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Bushido n : traditional code of the Japanese samurai which stressed courage and loyalty and self-discipline and simple living

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From sc=Jpan.


  1. An ethical code of the samurai that was prevalent in feudal Japan that advocated unquestioning loyalty to the master at all costs and obedience in all deeds, valuing honor above life.

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Extensive Definition

, meaning "Way of the Warrior", is a Japanese code of conduct and a way of the samurai life, loosely analogous to the concept of chivalry. It originates from the samurai moral code and stresses frugality, loyalty, martial arts mastery and honour unto death. Born of two main influences, the violent existence of the Samurai was tempered by the wisdom and serenity of Confucianism and Buddhism. Bushidō developed between the 9th to 12th centuries and numerous translated documents dating from the 12th to 16th centuries demonstrate its wide influence across the whole of Japan.
According to the Japanese dictionary Shogakukan Kokugo Daijiten, "Bushidō is defined as a unique philosophy (ronri) that spread through the warrior class from the Muromachi (chusei) period." In the 20th century, Nitobe Inazō, in his book Bushidō: The Soul of Japan, described it in this way. "...Bushidō, then, is the code of moral principles which the samurai were required or instructed to observe... More frequently it is a code unuttered and unwritten... It was an organic growth of decades and centuries of military career."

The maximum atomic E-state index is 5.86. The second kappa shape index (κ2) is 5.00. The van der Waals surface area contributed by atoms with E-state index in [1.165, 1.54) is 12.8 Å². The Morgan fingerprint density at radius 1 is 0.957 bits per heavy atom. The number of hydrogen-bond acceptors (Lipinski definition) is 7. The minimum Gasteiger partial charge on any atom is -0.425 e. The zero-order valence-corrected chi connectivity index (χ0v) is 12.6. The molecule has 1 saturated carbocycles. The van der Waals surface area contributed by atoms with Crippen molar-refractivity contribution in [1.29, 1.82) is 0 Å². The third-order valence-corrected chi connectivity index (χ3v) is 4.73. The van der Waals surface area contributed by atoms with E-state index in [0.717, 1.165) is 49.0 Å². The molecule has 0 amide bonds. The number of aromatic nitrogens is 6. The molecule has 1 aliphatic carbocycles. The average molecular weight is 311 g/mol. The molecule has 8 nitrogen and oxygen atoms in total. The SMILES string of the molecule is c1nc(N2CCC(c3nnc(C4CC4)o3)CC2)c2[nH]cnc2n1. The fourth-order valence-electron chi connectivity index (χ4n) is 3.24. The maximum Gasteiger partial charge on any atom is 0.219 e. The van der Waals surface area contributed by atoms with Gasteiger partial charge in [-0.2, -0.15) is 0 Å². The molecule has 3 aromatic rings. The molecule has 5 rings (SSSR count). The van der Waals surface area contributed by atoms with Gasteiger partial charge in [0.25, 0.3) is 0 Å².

Under the Tokugawa Shogunate, aspects of Bushidō became formalized into Japanese Feudal Law.
Translation of documents related to Bushido began in the 1970's with Dr. Carl Steenstrup who performed a lifetime of research into the ethical codes of famous Samurai clans including Hojo Soun and Imagawa Ryoshun. Steenstrup's 1977 dissertation at Harvard University was entitled "Hôjô Shigetoki (1198–1261) and his Role in the History of Political and Ethical Ideas in Japan". Steenstrup holds two PhD's in Japanese History--one from Harvard in 1977 and another from The University of Copenhagen in 1979.
According to the editors of Monumenta Nipponica, "Tens of thousands of documents survive from the medieval period... Only a few have been translated into English, or are likely ever to appear in translation." One of the oldest English-language academic journals in the field of Asian studies, much of Dr. Steenstrup's significant findings were written for MN.